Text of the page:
Summer is prime time for fun, outdoor picnics, and barbecues. A downside? An estimated forty-eight million Americans are victims of food poisoning each year, and you and your family may be at greater risk from foodborne illnesses due to improper summertime food preparation, serving, or storage. To ensure your food is safe to eat, take the following measures.
Thaw or marinate food in the refrigerator.
To prevent contamination, do not leave your food to thaw or marinate out on the countertop, where harmful bacteria can grow; keep it in the refrigerator. If you need to thaw food quickly, place it on defrost mode in the microwave.
Cook meat to its recommended doneness.
According to the USDA, pork roast, lamb, brisket, and fish should be cooked to an internal temperature of 145 degrees, ground beef and egg dishes should cook to 160 degrees, and turkey and chicken should be cooked to 165 degrees.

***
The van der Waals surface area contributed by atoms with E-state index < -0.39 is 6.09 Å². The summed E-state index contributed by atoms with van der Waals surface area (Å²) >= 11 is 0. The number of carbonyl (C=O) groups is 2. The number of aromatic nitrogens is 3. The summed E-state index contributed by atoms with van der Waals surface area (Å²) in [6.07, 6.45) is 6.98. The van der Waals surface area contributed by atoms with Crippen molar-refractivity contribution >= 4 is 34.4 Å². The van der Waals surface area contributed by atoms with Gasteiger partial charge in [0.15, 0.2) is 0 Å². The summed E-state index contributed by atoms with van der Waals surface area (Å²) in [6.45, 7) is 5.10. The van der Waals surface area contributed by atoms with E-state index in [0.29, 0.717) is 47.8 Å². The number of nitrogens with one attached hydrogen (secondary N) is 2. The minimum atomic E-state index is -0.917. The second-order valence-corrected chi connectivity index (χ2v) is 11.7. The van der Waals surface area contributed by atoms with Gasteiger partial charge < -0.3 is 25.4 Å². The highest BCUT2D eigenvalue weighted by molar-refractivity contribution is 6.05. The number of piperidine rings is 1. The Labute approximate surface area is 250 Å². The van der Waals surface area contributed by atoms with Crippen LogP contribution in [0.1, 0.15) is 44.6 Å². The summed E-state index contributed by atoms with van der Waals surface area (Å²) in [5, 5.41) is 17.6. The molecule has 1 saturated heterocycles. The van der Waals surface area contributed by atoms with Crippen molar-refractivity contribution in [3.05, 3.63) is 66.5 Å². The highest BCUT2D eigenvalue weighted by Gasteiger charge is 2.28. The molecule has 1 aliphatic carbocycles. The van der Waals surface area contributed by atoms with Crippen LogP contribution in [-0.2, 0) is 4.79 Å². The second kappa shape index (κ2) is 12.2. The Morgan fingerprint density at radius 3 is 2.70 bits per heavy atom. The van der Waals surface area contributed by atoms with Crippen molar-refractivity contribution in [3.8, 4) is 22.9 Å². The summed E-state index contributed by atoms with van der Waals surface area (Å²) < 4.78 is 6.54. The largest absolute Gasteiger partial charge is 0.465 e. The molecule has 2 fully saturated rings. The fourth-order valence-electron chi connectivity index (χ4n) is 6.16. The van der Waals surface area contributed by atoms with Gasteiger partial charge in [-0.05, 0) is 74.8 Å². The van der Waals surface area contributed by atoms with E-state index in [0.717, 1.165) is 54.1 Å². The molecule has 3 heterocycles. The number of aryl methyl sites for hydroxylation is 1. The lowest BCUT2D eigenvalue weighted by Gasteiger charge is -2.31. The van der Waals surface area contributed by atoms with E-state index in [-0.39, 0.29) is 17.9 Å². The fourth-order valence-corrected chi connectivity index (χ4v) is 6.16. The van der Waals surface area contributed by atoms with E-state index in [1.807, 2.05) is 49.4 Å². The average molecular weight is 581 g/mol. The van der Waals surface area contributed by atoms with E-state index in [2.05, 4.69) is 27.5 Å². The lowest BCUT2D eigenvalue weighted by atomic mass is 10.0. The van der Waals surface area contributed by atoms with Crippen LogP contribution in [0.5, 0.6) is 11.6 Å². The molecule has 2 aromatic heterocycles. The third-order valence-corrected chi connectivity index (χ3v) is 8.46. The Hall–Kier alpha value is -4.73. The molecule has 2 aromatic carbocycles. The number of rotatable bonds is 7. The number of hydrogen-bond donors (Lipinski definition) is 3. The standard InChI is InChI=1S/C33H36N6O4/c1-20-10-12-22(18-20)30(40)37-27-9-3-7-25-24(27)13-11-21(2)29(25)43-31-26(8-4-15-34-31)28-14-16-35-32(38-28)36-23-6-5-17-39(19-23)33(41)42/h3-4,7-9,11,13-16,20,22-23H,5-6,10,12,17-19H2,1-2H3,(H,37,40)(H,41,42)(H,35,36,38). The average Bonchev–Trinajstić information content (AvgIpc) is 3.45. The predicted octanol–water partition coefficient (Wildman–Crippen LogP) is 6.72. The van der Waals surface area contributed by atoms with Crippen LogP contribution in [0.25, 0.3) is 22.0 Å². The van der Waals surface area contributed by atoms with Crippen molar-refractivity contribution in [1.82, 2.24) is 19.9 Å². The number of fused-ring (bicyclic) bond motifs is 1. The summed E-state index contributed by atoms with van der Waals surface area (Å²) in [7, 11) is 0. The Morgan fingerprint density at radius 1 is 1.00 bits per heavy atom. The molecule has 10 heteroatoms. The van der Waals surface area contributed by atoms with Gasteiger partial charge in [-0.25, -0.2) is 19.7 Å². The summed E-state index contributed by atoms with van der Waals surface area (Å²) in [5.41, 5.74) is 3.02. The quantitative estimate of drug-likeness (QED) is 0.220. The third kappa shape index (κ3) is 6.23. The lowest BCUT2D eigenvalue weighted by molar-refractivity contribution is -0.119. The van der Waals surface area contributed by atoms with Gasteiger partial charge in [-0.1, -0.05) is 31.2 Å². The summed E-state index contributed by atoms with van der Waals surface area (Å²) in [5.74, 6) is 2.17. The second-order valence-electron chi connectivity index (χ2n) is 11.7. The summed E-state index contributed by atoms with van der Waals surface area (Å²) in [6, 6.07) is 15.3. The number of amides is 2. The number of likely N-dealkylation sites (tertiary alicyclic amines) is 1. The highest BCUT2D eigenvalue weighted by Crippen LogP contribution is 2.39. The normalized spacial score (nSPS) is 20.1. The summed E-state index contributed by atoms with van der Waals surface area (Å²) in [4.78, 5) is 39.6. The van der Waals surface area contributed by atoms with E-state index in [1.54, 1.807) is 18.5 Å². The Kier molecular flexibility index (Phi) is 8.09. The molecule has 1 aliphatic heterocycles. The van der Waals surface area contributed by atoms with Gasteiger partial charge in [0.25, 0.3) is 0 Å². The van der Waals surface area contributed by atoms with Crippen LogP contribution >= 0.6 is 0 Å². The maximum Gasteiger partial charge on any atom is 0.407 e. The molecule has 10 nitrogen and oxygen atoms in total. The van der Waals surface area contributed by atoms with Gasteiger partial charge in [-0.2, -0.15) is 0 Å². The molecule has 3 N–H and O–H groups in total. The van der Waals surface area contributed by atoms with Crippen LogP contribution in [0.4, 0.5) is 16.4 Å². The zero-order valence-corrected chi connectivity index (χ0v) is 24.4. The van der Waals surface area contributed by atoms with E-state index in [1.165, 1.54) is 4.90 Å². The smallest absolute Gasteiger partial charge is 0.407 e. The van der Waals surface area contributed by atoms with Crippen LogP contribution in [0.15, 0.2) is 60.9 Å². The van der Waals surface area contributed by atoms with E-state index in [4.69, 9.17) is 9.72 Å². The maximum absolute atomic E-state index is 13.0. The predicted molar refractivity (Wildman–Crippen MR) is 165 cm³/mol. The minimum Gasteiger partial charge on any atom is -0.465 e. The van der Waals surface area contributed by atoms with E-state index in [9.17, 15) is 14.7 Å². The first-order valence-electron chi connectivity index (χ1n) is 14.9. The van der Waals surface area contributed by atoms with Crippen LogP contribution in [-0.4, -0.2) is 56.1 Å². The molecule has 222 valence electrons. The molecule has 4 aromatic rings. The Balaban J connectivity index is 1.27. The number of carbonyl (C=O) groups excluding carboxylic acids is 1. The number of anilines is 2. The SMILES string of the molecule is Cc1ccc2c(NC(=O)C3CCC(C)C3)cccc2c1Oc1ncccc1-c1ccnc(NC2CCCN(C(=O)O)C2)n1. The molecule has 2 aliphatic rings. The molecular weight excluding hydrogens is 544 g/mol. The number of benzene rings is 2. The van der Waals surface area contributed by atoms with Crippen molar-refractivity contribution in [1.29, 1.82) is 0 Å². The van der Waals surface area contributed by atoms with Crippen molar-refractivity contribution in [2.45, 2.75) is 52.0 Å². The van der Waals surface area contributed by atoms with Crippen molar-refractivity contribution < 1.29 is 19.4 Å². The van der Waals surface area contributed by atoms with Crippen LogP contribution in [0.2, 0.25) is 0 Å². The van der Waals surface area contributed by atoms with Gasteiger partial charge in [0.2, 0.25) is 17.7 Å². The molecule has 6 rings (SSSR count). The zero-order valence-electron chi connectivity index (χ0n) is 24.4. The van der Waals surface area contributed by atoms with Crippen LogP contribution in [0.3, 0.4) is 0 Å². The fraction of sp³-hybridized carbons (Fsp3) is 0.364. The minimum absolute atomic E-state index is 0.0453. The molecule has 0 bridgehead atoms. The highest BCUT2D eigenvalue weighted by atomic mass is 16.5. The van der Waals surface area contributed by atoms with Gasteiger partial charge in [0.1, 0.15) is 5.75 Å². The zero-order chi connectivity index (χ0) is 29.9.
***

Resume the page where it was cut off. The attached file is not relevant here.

Wash fruits and vegetables before peeling them.
Harmful bacteria and pesticides may be present on the skin of fruits and vegetables, so be sure to wash them thoroughly with water. Do not use soaps, detergents, or other cleaning products while washing food.
Keep coolers closed.
Because beverage coolers tend to be opened more frequently, keep your drinks in a separate cooler from your perishable foods. Also, remind people to close the cooler when they are done grabbing their snack or drink, and keep an appliance thermometer inside the cooler to make sure it’s keeping its contents at or below 40 degrees.
Store leftovers properly.
Perishable foods should be placed back into refrigeration after one hour outside if the temperature is warmer than 90 degrees.
For more info, visit cdc.gov/foodsafety